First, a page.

Common Causes of Corrosion Associated with Welded Stainless Steels: Intertek study
Corrosion occurred in a client’s stainless steel products. Intertek metallurgy experts recommended actions to prevent corrosion from happening again.
Following initial visual inspection, Intertek conducted optical microscopy on the suspect samples. Scanning electron microscopy was performed on metallographic sections. Optical microscopy showed structural details associated with sensitisation in the heat affected zone. SEM provided very high magnification imaging and semi-quantitative chemical analysis. SEM detected chromium depletion around carbide features in the microstructure. Recommendations were made to the client which helped resolve the corrosion problem.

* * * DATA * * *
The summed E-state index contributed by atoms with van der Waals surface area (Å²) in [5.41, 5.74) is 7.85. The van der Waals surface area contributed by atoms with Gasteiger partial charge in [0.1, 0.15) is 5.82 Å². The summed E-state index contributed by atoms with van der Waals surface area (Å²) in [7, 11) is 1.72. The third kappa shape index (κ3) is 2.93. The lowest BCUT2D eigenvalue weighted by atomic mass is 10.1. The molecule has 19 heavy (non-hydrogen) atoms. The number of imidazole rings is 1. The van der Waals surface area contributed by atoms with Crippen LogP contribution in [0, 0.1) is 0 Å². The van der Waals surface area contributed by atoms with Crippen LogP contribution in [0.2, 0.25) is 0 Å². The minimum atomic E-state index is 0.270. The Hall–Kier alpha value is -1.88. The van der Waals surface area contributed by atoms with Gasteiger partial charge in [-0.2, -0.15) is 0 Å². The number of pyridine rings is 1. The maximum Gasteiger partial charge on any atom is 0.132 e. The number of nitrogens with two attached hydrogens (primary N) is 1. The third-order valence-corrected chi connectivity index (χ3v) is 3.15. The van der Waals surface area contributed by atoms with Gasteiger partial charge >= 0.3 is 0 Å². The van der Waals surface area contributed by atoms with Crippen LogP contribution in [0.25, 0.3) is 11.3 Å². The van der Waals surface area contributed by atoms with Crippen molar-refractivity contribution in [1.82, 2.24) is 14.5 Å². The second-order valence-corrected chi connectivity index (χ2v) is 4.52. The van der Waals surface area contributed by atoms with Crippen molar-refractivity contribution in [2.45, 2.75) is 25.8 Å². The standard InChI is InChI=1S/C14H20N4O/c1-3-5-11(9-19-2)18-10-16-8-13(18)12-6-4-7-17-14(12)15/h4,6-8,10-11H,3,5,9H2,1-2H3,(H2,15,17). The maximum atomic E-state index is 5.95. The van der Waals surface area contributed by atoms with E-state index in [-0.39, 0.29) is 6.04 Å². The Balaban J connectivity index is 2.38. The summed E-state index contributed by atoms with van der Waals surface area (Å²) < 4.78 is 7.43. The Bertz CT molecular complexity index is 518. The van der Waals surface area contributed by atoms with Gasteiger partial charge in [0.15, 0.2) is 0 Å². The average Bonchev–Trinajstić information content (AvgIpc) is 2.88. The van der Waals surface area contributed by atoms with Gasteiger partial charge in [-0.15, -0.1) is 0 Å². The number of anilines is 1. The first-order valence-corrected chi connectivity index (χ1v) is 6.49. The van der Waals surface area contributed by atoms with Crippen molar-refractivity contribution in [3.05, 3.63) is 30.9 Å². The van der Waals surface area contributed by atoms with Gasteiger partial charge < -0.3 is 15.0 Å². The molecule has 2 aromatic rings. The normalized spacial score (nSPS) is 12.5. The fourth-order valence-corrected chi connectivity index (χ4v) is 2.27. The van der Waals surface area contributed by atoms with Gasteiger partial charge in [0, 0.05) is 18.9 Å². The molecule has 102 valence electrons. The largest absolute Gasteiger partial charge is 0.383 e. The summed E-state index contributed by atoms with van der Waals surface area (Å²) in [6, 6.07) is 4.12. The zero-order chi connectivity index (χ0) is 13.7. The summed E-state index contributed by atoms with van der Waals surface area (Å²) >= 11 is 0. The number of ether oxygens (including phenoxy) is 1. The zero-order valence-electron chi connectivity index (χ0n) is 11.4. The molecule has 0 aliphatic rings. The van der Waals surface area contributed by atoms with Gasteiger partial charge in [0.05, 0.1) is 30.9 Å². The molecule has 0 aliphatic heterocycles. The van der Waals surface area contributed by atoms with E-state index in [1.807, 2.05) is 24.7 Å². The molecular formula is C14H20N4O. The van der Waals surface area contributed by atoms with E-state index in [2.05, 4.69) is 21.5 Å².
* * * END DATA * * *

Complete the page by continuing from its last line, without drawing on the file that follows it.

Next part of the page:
Stainless steels obtain their stainless (non-rusting) characteristic as the result of alloying additions of chromium. Chromium promotes the formation of a stable self healing oxide layer on the surface of the steel. A common cause of corrosion associated with welding of stainless steels is the precipitation of chromium carbides known as sensitisation. Processing can leave the steel with regions with depleted chromium, thus allowing rust formation. The carbides precipitate favourably at grain boundaries depleting the surrounding area of chromium, thus reducing the corrosion resistance.
For stainless steel to resist rusting it requires a minimum amount of chromium. Marine environments accelerate corrosion in these cases.
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